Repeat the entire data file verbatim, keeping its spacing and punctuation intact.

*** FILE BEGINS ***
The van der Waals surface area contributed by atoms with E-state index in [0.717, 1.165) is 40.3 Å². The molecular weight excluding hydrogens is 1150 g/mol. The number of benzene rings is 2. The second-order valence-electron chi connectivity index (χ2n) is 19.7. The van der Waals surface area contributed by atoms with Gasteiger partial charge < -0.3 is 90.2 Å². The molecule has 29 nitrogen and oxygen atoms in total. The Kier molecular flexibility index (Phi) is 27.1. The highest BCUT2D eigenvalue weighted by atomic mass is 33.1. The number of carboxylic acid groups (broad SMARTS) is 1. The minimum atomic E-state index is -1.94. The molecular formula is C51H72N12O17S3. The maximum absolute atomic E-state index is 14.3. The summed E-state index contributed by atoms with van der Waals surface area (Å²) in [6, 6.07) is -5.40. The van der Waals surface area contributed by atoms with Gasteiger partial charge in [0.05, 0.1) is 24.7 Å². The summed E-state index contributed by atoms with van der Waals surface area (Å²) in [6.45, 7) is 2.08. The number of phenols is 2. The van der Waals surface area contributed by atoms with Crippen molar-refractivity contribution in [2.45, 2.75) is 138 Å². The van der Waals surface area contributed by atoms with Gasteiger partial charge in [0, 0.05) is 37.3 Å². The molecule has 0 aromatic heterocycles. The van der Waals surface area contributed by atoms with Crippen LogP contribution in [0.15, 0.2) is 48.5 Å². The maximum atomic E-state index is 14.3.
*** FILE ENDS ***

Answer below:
The van der Waals surface area contributed by atoms with E-state index in [0.717, 1.165) is 40.3 Å². The molecular weight excluding hydrogens is 1150 g/mol. The number of benzene rings is 2. The second-order valence-electron chi connectivity index (χ2n) is 19.7. The van der Waals surface area contributed by atoms with Gasteiger partial charge < -0.3 is 90.2 Å². The molecule has 29 nitrogen and oxygen atoms in total. The Kier molecular flexibility index (Phi) is 27.1. The highest BCUT2D eigenvalue weighted by atomic mass is 33.1. The number of carboxylic acid groups (broad SMARTS) is 1. The minimum atomic E-state index is -1.94. The molecular formula is C51H72N12O17S3. The maximum absolute atomic E-state index is 14.3. The summed E-state index contributed by atoms with van der Waals surface area (Å²) in [6, 6.07) is -5.40. The van der Waals surface area contributed by atoms with Gasteiger partial charge in [0.05, 0.1) is 24.7 Å². The summed E-state index contributed by atoms with van der Waals surface area (Å²) in [6.45, 7) is 2.08. The number of phenols is 2. The van der Waals surface area contributed by atoms with Crippen molar-refractivity contribution in [2.45, 2.75) is 138 Å². The van der Waals surface area contributed by atoms with Gasteiger partial charge in [0, 0.05) is 37.3 Å². The molecule has 0 aromatic heterocycles. The van der Waals surface area contributed by atoms with Crippen LogP contribution in [0.15, 0.2) is 48.5 Å². The maximum atomic E-state index is 14.3.